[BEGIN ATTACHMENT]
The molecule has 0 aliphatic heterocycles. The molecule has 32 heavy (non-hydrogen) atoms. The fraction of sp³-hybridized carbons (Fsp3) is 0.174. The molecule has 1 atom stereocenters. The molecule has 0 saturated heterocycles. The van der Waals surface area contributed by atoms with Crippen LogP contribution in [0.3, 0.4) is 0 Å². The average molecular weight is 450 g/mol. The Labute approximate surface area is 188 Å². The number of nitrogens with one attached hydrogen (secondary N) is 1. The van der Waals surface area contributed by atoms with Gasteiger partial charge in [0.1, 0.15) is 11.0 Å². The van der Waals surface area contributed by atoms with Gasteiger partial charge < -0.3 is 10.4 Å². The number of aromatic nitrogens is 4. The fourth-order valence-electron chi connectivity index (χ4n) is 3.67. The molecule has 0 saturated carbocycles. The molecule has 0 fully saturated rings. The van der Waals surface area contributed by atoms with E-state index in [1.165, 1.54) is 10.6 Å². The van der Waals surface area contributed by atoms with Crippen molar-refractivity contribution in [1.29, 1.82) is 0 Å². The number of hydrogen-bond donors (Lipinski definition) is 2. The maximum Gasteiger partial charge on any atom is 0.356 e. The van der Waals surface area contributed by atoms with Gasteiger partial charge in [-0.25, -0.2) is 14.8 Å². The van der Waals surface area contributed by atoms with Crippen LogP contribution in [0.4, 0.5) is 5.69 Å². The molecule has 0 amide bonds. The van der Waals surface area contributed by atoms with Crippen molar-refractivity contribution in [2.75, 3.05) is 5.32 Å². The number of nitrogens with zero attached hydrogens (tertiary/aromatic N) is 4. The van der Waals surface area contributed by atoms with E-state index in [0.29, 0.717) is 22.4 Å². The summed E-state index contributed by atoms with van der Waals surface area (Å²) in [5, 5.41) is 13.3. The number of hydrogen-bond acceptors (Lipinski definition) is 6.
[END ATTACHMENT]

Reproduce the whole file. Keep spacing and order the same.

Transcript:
The molecule has 0 aliphatic heterocycles. The molecule has 32 heavy (non-hydrogen) atoms. The fraction of sp³-hybridized carbons (Fsp3) is 0.174. The molecule has 1 atom stereocenters. The molecule has 0 saturated heterocycles. The van der Waals surface area contributed by atoms with Crippen LogP contribution in [0.3, 0.4) is 0 Å². The average molecular weight is 450 g/mol. The Labute approximate surface area is 188 Å². The number of nitrogens with one attached hydrogen (secondary N) is 1. The van der Waals surface area contributed by atoms with Gasteiger partial charge in [0.1, 0.15) is 11.0 Å². The van der Waals surface area contributed by atoms with Gasteiger partial charge < -0.3 is 10.4 Å². The number of aromatic nitrogens is 4. The fourth-order valence-electron chi connectivity index (χ4n) is 3.67. The molecule has 0 saturated carbocycles. The molecule has 0 fully saturated rings. The van der Waals surface area contributed by atoms with E-state index in [1.165, 1.54) is 10.6 Å². The van der Waals surface area contributed by atoms with Crippen molar-refractivity contribution in [1.29, 1.82) is 0 Å². The number of hydrogen-bond donors (Lipinski definition) is 2. The maximum Gasteiger partial charge on any atom is 0.356 e. The van der Waals surface area contributed by atoms with Gasteiger partial charge in [-0.25, -0.2) is 14.8 Å². The van der Waals surface area contributed by atoms with Crippen LogP contribution in [0.4, 0.5) is 5.69 Å². The molecule has 0 amide bonds. The van der Waals surface area contributed by atoms with Crippen molar-refractivity contribution in [2.75, 3.05) is 5.32 Å². The number of nitrogens with zero attached hydrogens (tertiary/aromatic N) is 4. The van der Waals surface area contributed by atoms with E-state index in [0.29, 0.717) is 22.4 Å². The summed E-state index contributed by atoms with van der Waals surface area (Å²) in [5, 5.41) is 13.3. The number of hydrogen-bond acceptors (Lipinski definition) is 6.